Smythson stays loss-making but digital acceleration is key for future
Luxury leathergoods company Frank Smythson has filed its latest accounts and it seems the year to March 29 2020 was a difficult one for the firm. But a sale and licence-back deal since then has offered stability and a focus on digital appears to be yielding rewards.
But first, those accounts. The company, which sells from stores as well as online and through business-to-business channels, reported turnover down to £27.6 million from £29.3 million a year earlier, and EBITDA was a wider loss of £5.2 million compared to a loss of £4.6 million in the prior year. It's pre- and post-tax loss was £6.45 million for the period, slightly higher than the £6.23 million loss of the previous financial year.
The company had continued during the year to refine its retail network, exiting unprofitable stores in order to “create a more stable base of overheads and enable effort and investment to be concentrated on growing brand visibility, our digital channel, expanding our presence in key markets and investing in product development and marketing”.
During the period, it shut its concession in the Harvey Nichols London flagship and its store in Heathrow Terminal 3. And shortly after the year end it also exited its concession in Harvey Nichols Hong Kong following a challenging period there that began with political unrest and ended with the impact of Covid-19.
But what was perhaps most interesting was the information the company gave about developments since the 2019/20 year ended, especially given that the past 12 months have been among the most financially devastating that the luxury sector has seen for decades.
On the plus side, it said that against the pandemic background with long periods of closure for its shops, it has seen significant growth in e-commerce in the UK and around the world.
This was helped by the arrival of its new digital and marketing director Zoe Colegrave (who joined in January 2020), as she put digital “at the epicentre of the brand, and [it] aligned its strategy accordingly”. It means that since its financial year ended (the period that covered multiple lockdowns and other pandemic-linked restrictions) the company has seen 50% growth in e-commerce and said that its focus will remain a digital-first one.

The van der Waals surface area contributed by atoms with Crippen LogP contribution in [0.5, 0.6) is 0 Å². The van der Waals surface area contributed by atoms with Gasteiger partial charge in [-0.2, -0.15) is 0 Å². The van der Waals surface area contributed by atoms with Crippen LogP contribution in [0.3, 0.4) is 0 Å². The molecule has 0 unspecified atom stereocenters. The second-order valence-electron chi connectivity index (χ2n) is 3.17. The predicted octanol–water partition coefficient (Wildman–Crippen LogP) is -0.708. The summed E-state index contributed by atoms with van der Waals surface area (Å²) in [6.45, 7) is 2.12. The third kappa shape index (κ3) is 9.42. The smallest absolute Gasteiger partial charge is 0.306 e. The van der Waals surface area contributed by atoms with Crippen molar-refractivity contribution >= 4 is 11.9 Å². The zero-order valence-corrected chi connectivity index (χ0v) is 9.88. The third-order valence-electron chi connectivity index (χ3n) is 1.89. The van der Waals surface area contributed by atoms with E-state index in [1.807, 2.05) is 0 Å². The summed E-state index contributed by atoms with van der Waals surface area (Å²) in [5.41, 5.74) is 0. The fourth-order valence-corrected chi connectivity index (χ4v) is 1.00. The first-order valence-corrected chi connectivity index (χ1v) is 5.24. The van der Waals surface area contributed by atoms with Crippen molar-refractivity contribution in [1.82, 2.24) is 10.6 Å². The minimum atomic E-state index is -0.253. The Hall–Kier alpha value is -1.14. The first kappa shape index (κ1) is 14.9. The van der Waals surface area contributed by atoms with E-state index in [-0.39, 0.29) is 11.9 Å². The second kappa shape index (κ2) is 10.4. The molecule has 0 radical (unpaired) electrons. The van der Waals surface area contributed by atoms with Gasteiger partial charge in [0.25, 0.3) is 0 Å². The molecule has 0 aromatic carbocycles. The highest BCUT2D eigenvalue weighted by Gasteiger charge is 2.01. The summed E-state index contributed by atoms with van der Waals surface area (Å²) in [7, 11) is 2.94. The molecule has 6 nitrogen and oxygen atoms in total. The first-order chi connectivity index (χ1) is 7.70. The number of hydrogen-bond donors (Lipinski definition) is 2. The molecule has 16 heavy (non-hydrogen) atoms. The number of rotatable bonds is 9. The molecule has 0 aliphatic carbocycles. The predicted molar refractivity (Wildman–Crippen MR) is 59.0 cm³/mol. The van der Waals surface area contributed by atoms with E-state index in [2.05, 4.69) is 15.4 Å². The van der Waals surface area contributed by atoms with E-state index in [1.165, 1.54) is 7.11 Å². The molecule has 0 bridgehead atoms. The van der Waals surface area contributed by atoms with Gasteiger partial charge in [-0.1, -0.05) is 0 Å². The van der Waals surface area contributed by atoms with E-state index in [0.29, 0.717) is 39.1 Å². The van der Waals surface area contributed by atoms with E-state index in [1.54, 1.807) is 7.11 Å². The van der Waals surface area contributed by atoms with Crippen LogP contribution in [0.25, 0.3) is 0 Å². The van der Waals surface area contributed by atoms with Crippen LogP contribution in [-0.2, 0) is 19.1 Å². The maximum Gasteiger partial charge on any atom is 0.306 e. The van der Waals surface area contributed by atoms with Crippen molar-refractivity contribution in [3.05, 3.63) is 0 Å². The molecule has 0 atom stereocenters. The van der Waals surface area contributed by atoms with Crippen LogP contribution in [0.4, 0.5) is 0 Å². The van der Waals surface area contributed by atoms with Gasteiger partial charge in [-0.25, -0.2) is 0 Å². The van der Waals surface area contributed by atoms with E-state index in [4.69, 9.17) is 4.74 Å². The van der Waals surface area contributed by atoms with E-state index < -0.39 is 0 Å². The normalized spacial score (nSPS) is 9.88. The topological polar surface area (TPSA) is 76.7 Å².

But the big development after the period its accounts cover was on July 1 2020 when it entered into a sale and license-back agreement with Tivoli Group, involving the sale of the company’s trademarks at fair value for €11.5 million and a license-back granting an exclusive use of the trademarks globally. The company will pay the licensor a percentage of net sales as royalties with a guaranteed minimum royalty payable each contract year.
It said this deal has allowed it to guarantee continuity in the supply of its leathergoods, improve its cash reserves and meet its ongoing commitments while it worked to regain stability during the pandemic. For the future, it should also allow management to focus on delivering its strategy.
Stefano Giacomelli, CEO of Tivoli Group, also became deputy chairman in order “to create more synergy across the supply chain and support the company’s strategic direction”. And Colegrave was promoted to the position of chief commercial officer in January this year, adding responsibility for merchandising to her digital and marketing remit.
Xavier Rougeaux resigned from his position as CEO and company director in January this year as well, to take up a new position outside the business after leading the development of its overall strategy and supporting it through its period of organisational change and transition.
But the fact that the company felt the need to get itself on a more stable footing underlines the problems that it had last year, especially given that it was loss-making before the pandemic hit.
It said that Covid-19 has unsurprisingly “posed a significant challenge”. But it has done a lot to conserve cash and reduce costs and has accepted government cash as part of the various schemes that the UK introduced to support businesses during the pandemic.
For now, the firm said it's focused on ensuring its infrastructure is appropriate for the current business and is investing in people, systems and processes. With the acceleration of its digital operations, reduction in its portfolio of loss-making stores and rationalising its cost base, it's confident it's laying the foundations “for a successful and profitable business model”.
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